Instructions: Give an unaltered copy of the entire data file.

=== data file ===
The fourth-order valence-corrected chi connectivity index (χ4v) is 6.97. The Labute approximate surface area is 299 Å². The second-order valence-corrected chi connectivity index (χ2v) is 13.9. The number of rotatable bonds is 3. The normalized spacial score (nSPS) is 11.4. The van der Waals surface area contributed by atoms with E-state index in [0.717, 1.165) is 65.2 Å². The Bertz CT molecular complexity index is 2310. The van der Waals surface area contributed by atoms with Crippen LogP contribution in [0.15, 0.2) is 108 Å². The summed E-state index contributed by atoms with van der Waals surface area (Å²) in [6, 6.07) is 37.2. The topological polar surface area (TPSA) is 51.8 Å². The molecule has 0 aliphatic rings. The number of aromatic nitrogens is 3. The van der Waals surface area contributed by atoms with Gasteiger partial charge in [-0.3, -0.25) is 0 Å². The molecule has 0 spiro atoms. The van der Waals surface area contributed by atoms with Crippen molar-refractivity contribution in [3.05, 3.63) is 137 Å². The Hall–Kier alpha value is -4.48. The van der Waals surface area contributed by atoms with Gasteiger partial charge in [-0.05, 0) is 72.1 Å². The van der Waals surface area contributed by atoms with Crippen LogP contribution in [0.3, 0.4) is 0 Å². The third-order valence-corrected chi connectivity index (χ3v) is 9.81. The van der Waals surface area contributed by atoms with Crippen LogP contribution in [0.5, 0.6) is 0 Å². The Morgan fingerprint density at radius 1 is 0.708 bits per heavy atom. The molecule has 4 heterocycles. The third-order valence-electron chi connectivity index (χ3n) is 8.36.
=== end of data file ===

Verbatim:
The fourth-order valence-corrected chi connectivity index (χ4v) is 6.97. The Labute approximate surface area is 299 Å². The second-order valence-corrected chi connectivity index (χ2v) is 13.9. The number of rotatable bonds is 3. The normalized spacial score (nSPS) is 11.4. The van der Waals surface area contributed by atoms with E-state index in [0.717, 1.165) is 65.2 Å². The Bertz CT molecular complexity index is 2310. The van der Waals surface area contributed by atoms with Crippen LogP contribution in [0.15, 0.2) is 108 Å². The summed E-state index contributed by atoms with van der Waals surface area (Å²) in [6, 6.07) is 37.2. The topological polar surface area (TPSA) is 51.8 Å². The molecule has 0 aliphatic rings. The number of aromatic nitrogens is 3. The van der Waals surface area contributed by atoms with Gasteiger partial charge in [-0.3, -0.25) is 0 Å². The molecule has 0 spiro atoms. The van der Waals surface area contributed by atoms with Crippen molar-refractivity contribution in [3.05, 3.63) is 137 Å². The Hall–Kier alpha value is -4.48. The van der Waals surface area contributed by atoms with Gasteiger partial charge in [-0.05, 0) is 72.1 Å². The van der Waals surface area contributed by atoms with Crippen LogP contribution in [0.3, 0.4) is 0 Å². The third-order valence-corrected chi connectivity index (χ3v) is 9.81. The van der Waals surface area contributed by atoms with Crippen LogP contribution in [0.5, 0.6) is 0 Å². The Morgan fingerprint density at radius 1 is 0.708 bits per heavy atom. The molecule has 4 heterocycles. The third-order valence-electron chi connectivity index (χ3n) is 8.36.